The Land of Steel and Rust

Photographed on 9/15/2023

Published on 9/23/2023

When I was in high school I spent a lot of time online. Actually, I still spent a lot of time online. Truthfully, I have always spent maybe too much time online. However, one of the great benefits bestowed upon me by offering up a significant portion of my life force to the internet is that I have met many people whom I otherwise would likely never have interacted with. It was through the internet that I met my good friend V from Ohio.

We met through an online community playing video games. The community sort of fell apart over time, as many communities do, but somehow our little group stayed in touch through the years. We would meet in person a few times when they came traveling through the South. I swore that one day I would visit them up North, to even things up. I went to their graduation earlier this year and visited again more recently to take a break from work and see some live music performances together.

On the Friday of the weekend I visited I was left with the whole day to myself while V and their partner worked. I put in my earbuds, played the new Mitski album The Land Is Inhospitable And So Are We, powered on my camera, and stepped out into the cool midwestern morning. The whole day I walked around the downtown area of Toledo and marveled at the sights before me. As someone who was born and raised in the south, the North-Midwest area of the US was like uncharted territory to me.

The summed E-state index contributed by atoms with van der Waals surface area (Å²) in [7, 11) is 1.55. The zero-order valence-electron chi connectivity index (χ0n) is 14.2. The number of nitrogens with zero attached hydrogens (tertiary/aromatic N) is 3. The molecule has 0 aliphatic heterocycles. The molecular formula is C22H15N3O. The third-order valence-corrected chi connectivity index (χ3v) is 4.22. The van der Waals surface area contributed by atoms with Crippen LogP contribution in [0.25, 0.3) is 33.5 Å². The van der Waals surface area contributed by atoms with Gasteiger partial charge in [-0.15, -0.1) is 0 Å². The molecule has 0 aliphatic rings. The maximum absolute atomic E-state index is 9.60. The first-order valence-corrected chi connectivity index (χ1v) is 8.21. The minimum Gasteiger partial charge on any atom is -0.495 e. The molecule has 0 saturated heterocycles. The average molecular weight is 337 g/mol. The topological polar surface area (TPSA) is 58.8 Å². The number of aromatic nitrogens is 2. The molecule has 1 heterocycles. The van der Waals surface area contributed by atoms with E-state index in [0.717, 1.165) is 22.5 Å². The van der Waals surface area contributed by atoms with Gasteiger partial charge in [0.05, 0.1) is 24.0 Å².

The first thing I noticed was how run down many of the buildings seemed to be. It was clear the buildings were all quite old, but unlike the relatively well kept historic towns of the South, the architecture here was crumbling and quickly being reclaimed by nature. I saw a boarded up church and an arts center. Old buisnesses, once pillars of the community, had now been shuttered for god knows how long. There was an eerie quiet about the town, but also a great warmth.

I wandered into several storefronts and was greeted by kind owners and workers. I met a man on the street who asked me to take his picture. I saw a church selling thrifted clothes and homegoods. Above it, there was a mural depicting the importance of connecting with others. The rustbelt is home to some of the most run-down, economically depressed areas of the country, and yet the people here are amongst the sweetest I have ever met. They love their home, their community, and anyone who might pass through it. They are maintaining their way of life, even when it seems much of the country is content to move on without them. Bless the midwest and the midwesterners.

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